The family owned and operated children's arts studio is in its 10th year of offering an eclectic selection of dance and theatre group classes for curious and creative creatures ages 2–18. Courses, which include tap, jazz, ballet, acting for film, stage acting, and musical theatre, to name a few, are divided by age and experience level, and typically meet for one hour every week. Off Broadway's passionate and professional staff of instructors promises to lead children down a path to greater self-discipline through performance, and all of the fun and encouraging classes are taught in a warm and friendly environment.
With 26 seasons under their belt, The Children's Theatre strives to inspire kids to express their creativity through entertaining, educational performances. Children stare as live performers act out the The Brave Little Tailor, an ancient Brothers Grimm fairy tale that reflects on modern troubles with a gentle lesson about bullying. In the story, a tailor strikes out into the world, only to run into a passing giant, who challenges the tailor to feats of strength such as squeezing water from a boulder or not crying while watching Brian's Song. Seating in the intimate, 99-person theater is allocated on a first-come, first-served basis, and doors open a half-hour before performances so that audience members can snag spots in the front row or on a ticket taker's shoulders.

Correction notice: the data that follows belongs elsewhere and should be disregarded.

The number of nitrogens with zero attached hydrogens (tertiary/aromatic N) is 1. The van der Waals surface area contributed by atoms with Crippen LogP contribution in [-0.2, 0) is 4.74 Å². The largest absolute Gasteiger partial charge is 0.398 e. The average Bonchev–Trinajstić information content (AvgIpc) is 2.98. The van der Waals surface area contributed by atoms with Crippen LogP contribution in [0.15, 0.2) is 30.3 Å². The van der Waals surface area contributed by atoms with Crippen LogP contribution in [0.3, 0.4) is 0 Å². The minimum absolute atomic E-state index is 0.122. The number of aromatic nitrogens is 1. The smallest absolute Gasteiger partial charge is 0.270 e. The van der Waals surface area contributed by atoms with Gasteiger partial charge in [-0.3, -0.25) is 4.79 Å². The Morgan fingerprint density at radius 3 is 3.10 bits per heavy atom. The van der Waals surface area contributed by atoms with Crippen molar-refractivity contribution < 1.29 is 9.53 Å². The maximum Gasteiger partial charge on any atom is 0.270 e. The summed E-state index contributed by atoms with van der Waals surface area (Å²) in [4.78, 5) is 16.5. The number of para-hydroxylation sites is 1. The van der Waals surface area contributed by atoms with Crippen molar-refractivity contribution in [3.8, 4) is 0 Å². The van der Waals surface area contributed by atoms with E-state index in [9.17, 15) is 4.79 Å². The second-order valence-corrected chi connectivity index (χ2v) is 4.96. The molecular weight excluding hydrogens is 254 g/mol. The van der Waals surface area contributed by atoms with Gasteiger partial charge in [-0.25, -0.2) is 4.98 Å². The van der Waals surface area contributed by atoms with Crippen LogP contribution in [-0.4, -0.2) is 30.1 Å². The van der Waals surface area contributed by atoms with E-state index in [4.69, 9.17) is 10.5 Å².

Originally written for Queen Mary’s 80th birthday in the late 1940s, The Mousetrap has since gone on to universal acclaim, with a diverse fan base that includes everyone from octogenarian monarchs to barely teething toddler theater critics. Barta Heiner directs the Covey Center’s production of the classic murder mystery, leading a talented cast of actors through a story of devious death and drama in a manor. The Mousetrap is the longest-running play in the world; by the time it reached its 25th anniversary in the 1970s, an estimated four million people had seen it—more than three times the amount that tuned in to see The Beatles make an elephant disappear on The Ed Sullivan Show in 1964.